Select Committee on Standards and Privileges Eighth Report

Reply to the Chairman of the Committee on Standards and Privileges from Mr Ernie Ross MP

Further to your letter of 10th March 1999 setting out a series of questions regarding the premature disclosure of the Foreign Affairs Committee's Report on Sierra Leone, I would respond as follows.

Question 1

I had opposed this inquiry right from the outset particularly as we appeared to be following exactly in the footsteps of the Legg Inquiry Report, and I am of the opinion that at the end of our investigations, the Select Committee's Report made no significant finding with regard to the officials of the Foreign and Commonwealth Office or Private Mercenary Companies that are not contained within the Legg Report. Our Report however did make far harsher criticisms of individual civil servants than Legg, but unlike Legg those same civil servants could not be afforded the right to seek to amend our report prior to publication, and would have no right to reply after publication.

The Draft Heads of Report was discussed on 15th December and amendments and additions agreed and on 16th December the Foreign Secretary and Tony Lloyd MP gave evidence to the Committee.

The Foreign Secretary gave a very robust defence of his decision to establish Legg, and to accept all Legg's recommendations. He indicated the action taken to act on those recommendations and then refuted the allegations made in April and May that there had been a conspiracy on the part of officials to undermine Ministerial policy. In addition he asserted that there was no connivance by Ministers at a different policy from the one announced in Parliament, conceded there were misjudgements, there were errors and failures of communication, but insisted that there was no conspiracy.

When the Draft Report was published on 5th January it was quite clear that despite the robustness of the two Ministers evidence, the most likely outcome of our Report was another very damning attack on civil servants, who were still having to come to terms with quite severe criticisms delivered by Legg, and the changes in working practice in response to the Legg Report.

It was at this point that I decided to alert the two Ministers that their departments were in for more criticism, by sending each of them a copy of the Draft Report. I expected my colleagues to read and absorb the Draft Report and to appreciate that subsequent discussion and amendments were most likely to produce an even more critical final Report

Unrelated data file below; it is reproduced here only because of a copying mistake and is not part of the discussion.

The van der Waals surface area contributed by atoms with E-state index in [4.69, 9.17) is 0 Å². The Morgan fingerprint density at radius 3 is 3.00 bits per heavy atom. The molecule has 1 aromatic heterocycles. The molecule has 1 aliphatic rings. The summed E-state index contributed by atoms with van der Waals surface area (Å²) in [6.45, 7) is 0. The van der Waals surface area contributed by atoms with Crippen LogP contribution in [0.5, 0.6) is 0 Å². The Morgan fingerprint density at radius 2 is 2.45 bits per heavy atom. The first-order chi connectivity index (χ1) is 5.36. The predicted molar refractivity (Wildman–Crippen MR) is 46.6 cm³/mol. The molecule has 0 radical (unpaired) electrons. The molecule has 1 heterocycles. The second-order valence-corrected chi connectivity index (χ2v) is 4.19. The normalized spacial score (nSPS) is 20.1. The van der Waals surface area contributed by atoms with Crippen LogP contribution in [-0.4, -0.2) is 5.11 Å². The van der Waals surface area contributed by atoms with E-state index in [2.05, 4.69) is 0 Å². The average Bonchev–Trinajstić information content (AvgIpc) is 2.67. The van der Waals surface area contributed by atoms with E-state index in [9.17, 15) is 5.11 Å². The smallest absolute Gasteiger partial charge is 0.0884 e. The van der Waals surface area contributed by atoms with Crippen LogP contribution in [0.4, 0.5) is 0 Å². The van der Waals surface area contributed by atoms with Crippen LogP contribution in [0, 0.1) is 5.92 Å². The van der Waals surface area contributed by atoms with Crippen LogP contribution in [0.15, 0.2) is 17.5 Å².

Question 2

In my capacity as Chair of the Parliamentary Labour Party Foreign Affairs Committee I am in regular contact with the Foreign Secretary, his Ministerial Colleagues, their Political Advisors and PPS's on a regular and sometimes daily basis.

I had arranged to meet Andrew Hood, Political Advisor to the Foreign Secretary on Thursday 4th February to discuss The Westminster Foundation for Democracy, Kosovo and the Middle East Peace Process. At the conclusion of our discussions I asked him to inform the Foreign Secretary that the Select Committee had agreed the Sierra Leone Report in its final form and would be Reporting that to the House as of Tuesday 2nd February. A press conference was to be held on Tuesday 9th February.

I did not have any paperwork relating to the Final Report at that meeting, so from memory I went over some of the key conclusions of the Final Report and asked him to relay them to the Foreign Secretary. I disclosed those parts of the key conclusions that I could remember in order that the Foreign Secretary would be aware of how serious they were.

Andrew Hood had no prior knowledge that I would raise this subject at our meeting and I accept that I placed him in an invidious position and apologise for this.

Question 3

I did not, nor did any member of my staff know, who else saw the Draft Report, or was made aware of the Committee's conclusions until, the written answers to the Honourable Member for Chesham and Amersham on 23rd February Official Report col. 259, and the Foreign Secretary's Statement in the House 24th February Official Report col. 415 and 416.

Question 4

I can confirm that no one asked me or any members of my staff to disclose Committee papers to Robin Cook or anyone else.

Question 5

In my answer to question number 3 I confirmed that neither I, nor any member of my staff were conscious of anyone else in the Foreign and Commonwealth Office who may have been made aware of or had sight of the Draft Report.

In answer to question 2 I indicated my regular and sometimes daily contact with the Foreign Secretary, his Ministers, Political Advisors and PPS's on matters relating to the Government's and the Labour Party's Foreign policy, but for the removal of any doubt I would confirm that in all those contacts, whether orally or in written form, the work of the Committee's Draft Report on Sierra Leone and amendments were not discussed.

Question 6

I can confirm that neither I, nor any member of my staff ever discussed possible amendments to the Draft Report with Robin Cook or anyone else in the Foreign and Commonwealth Office.

In fact as the discussions and arguments raged over the Draft Report it became blindingly obvious to me that my actions in sending a copy of the Draft Report to my two colleagues, had effectively ruled out any opportunity that I had had of submitting substantial or indeed any amendments to this Report.

I would also confirm that in all of the above activity no other member of my staff was involved either directly or indirectly.

In conclusion I would assure the Committee that neither I nor any member of my staff has discussed the questions set out in your letter of 10th March 1999 or my answers to these questions, with any Minister or Official in the Foreign and Commonwealth Office.

17 March 1999

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